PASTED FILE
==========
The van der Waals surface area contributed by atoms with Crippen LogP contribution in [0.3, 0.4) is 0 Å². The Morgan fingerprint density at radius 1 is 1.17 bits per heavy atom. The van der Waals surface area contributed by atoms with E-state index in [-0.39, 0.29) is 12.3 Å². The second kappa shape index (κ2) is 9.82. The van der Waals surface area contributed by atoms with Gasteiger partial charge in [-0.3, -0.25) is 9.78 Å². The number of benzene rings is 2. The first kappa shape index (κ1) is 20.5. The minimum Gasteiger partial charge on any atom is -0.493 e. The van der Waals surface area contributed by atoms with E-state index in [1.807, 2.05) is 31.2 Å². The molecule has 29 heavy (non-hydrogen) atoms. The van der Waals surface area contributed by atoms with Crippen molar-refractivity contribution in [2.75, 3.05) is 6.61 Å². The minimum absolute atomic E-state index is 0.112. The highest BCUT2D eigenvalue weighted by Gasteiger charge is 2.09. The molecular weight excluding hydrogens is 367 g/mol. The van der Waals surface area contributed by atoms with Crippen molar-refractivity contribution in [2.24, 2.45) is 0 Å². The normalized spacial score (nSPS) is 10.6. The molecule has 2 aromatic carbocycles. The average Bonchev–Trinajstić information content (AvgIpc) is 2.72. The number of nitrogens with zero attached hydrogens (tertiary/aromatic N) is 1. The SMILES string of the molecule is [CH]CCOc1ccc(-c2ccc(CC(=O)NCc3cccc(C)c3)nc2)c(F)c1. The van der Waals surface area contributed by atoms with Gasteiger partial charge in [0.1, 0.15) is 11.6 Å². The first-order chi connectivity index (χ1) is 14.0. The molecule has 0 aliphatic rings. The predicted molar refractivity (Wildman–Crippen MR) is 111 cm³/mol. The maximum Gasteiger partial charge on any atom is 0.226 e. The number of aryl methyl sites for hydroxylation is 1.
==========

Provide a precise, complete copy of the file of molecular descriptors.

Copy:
The van der Waals surface area contributed by atoms with Crippen LogP contribution in [0.3, 0.4) is 0 Å². The Morgan fingerprint density at radius 1 is 1.17 bits per heavy atom. The van der Waals surface area contributed by atoms with E-state index in [-0.39, 0.29) is 12.3 Å². The second kappa shape index (κ2) is 9.82. The van der Waals surface area contributed by atoms with Gasteiger partial charge in [-0.3, -0.25) is 9.78 Å². The number of benzene rings is 2. The first kappa shape index (κ1) is 20.5. The minimum Gasteiger partial charge on any atom is -0.493 e. The van der Waals surface area contributed by atoms with E-state index in [1.807, 2.05) is 31.2 Å². The molecule has 29 heavy (non-hydrogen) atoms. The van der Waals surface area contributed by atoms with Crippen molar-refractivity contribution in [2.75, 3.05) is 6.61 Å². The minimum absolute atomic E-state index is 0.112. The highest BCUT2D eigenvalue weighted by Gasteiger charge is 2.09. The molecular weight excluding hydrogens is 367 g/mol. The van der Waals surface area contributed by atoms with Crippen molar-refractivity contribution in [2.24, 2.45) is 0 Å². The normalized spacial score (nSPS) is 10.6. The molecule has 2 aromatic carbocycles. The average Bonchev–Trinajstić information content (AvgIpc) is 2.72. The number of nitrogens with zero attached hydrogens (tertiary/aromatic N) is 1. The SMILES string of the molecule is [CH]CCOc1ccc(-c2ccc(CC(=O)NCc3cccc(C)c3)nc2)c(F)c1. The van der Waals surface area contributed by atoms with Gasteiger partial charge in [0.1, 0.15) is 11.6 Å². The first-order chi connectivity index (χ1) is 14.0. The molecule has 0 aliphatic rings. The predicted molar refractivity (Wildman–Crippen MR) is 111 cm³/mol. The maximum Gasteiger partial charge on any atom is 0.226 e. The number of aryl methyl sites for hydroxylation is 1.